“Some 600,000 Jews from Greater Hungary were murdered during the Holocaust,” Dr. Alexander Avram, Director of the Hall of Names and the Central Database of Shoah Victims’ Names at Yad Vashem, explained. “This number represents approximately one out of every ten victims of the Holocaust and one in every three victims of the gas chambers at Auschwitz-Birkenau, where the overwhelming majority of deported Hungarian Jews were sent.
“Approximately ten years ago, Yad Vashem embarked on a critical project to map, copy, catalogue and record the names and personal data of Hungarian Holocaust victims. The project of systematically collecting the names of Hungarian victims of the Shoah began in 2007. At the outset of the project, only some 260,000 names were known (representing less than 40% of the total victims from Hungary); after years of intensive work and research, most of the names of the Hungarian Jewish victims – close to 500,000 names (80% of the total number of victims) have been accounted for. Furthermore, the project has uncovered much more than just the names of the Hungarian victims, it has revealed part of their individual stories, and in some cases, for the first time was able to connect a rare photograph with the name of the faceless murdered.”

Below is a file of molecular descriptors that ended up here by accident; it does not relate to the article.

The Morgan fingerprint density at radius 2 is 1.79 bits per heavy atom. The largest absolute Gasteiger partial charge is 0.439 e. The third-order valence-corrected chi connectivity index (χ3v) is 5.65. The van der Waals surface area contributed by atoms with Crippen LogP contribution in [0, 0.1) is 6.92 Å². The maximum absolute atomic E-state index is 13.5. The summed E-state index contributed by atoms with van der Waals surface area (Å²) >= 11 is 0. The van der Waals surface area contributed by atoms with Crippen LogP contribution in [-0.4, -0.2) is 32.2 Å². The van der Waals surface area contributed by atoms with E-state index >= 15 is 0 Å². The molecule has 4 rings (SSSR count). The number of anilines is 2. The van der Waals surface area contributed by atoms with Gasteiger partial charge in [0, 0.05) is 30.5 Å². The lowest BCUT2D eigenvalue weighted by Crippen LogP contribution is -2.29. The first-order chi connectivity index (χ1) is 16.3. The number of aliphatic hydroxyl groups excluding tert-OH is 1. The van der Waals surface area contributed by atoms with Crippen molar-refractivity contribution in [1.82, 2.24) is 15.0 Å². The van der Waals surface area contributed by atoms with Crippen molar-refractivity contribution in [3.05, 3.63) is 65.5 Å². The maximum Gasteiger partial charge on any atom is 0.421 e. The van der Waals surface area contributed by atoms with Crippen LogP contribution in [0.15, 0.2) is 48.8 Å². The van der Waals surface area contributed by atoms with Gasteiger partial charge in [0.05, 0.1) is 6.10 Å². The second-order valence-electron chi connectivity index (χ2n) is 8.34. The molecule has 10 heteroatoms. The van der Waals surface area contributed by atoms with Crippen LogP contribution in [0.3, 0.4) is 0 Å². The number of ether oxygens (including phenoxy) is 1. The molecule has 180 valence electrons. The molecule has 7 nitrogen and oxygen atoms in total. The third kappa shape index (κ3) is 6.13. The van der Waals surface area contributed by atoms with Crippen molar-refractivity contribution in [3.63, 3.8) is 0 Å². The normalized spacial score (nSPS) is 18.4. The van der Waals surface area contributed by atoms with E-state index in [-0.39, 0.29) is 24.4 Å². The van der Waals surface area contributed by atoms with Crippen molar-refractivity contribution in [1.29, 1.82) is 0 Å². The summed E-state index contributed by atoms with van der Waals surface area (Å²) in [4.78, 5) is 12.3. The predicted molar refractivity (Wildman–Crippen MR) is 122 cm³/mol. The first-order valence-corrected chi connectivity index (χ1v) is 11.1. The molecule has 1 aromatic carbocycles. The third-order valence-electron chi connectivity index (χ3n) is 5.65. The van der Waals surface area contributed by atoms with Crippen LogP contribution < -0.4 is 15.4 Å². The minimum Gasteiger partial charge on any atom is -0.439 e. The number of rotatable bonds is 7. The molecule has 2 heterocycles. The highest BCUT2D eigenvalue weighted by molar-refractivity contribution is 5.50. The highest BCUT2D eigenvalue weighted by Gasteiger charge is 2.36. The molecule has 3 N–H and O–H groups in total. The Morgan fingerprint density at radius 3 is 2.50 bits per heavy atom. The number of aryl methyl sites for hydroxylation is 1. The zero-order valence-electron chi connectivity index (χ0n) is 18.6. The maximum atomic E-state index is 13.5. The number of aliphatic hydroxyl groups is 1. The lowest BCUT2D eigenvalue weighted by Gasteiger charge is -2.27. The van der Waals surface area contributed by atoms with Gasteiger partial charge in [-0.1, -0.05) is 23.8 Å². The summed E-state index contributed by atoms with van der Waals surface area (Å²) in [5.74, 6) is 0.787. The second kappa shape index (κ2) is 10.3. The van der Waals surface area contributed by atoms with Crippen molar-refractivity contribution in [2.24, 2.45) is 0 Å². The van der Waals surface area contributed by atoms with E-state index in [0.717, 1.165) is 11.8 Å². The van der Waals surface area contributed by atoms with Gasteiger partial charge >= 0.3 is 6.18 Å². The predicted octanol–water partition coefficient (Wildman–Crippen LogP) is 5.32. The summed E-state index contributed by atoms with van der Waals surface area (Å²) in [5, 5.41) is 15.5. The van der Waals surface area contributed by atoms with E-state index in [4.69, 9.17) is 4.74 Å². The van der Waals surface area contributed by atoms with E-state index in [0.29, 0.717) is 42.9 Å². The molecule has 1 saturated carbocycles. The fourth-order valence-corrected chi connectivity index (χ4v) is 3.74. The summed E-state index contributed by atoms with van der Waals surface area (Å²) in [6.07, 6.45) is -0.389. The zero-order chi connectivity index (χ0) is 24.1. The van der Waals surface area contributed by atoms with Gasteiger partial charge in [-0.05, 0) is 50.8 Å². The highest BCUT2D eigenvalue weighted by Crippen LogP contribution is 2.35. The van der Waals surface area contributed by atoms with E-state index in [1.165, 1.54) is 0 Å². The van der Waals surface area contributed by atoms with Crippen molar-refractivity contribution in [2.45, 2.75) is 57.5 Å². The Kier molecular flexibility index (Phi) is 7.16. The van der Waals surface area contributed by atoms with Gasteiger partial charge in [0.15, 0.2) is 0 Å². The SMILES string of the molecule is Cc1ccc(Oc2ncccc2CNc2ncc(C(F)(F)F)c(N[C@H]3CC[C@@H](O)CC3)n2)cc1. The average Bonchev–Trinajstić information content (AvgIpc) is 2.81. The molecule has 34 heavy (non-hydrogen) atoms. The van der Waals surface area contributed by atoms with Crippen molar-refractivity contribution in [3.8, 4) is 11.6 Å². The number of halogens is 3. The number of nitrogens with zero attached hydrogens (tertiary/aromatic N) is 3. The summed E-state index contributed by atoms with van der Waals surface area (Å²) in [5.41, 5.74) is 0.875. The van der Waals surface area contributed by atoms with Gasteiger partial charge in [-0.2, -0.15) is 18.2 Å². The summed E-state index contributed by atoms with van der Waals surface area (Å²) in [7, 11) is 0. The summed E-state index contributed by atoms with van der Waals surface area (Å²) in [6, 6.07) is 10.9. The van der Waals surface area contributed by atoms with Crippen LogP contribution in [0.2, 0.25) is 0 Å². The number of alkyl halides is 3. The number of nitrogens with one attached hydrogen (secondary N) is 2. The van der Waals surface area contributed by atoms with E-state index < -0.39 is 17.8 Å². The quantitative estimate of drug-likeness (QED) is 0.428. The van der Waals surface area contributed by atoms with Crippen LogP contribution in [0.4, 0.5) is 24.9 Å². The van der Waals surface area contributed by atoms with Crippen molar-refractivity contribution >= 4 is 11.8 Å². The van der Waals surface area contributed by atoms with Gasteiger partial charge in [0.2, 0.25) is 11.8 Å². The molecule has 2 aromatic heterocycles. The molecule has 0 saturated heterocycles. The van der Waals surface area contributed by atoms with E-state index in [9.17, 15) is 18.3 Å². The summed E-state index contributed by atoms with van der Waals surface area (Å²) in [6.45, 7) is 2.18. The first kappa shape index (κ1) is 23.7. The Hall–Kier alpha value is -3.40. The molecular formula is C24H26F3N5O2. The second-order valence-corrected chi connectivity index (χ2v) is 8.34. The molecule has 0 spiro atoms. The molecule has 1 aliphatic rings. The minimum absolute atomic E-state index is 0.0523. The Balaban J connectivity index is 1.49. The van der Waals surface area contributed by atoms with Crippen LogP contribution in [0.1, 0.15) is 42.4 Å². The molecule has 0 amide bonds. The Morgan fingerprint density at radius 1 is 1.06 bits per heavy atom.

Dr. Haim Gertner, Director of the Yad Vashem Archives and Fred Hillman Chair for Holocaust Documentation reflected: “The project was coordinated by experts in Yad Vashem and supported by two professional teams abroad: one team in Hungary, led by two renowned experts with 12 researchers; and another group in Transylvania, led by a well-known expert with three researchers. The privacy laws in Hungary changed at the outset of the project providing full access to all relevant information throughout Hungary, but we knew that under different circumstances this could reverse.”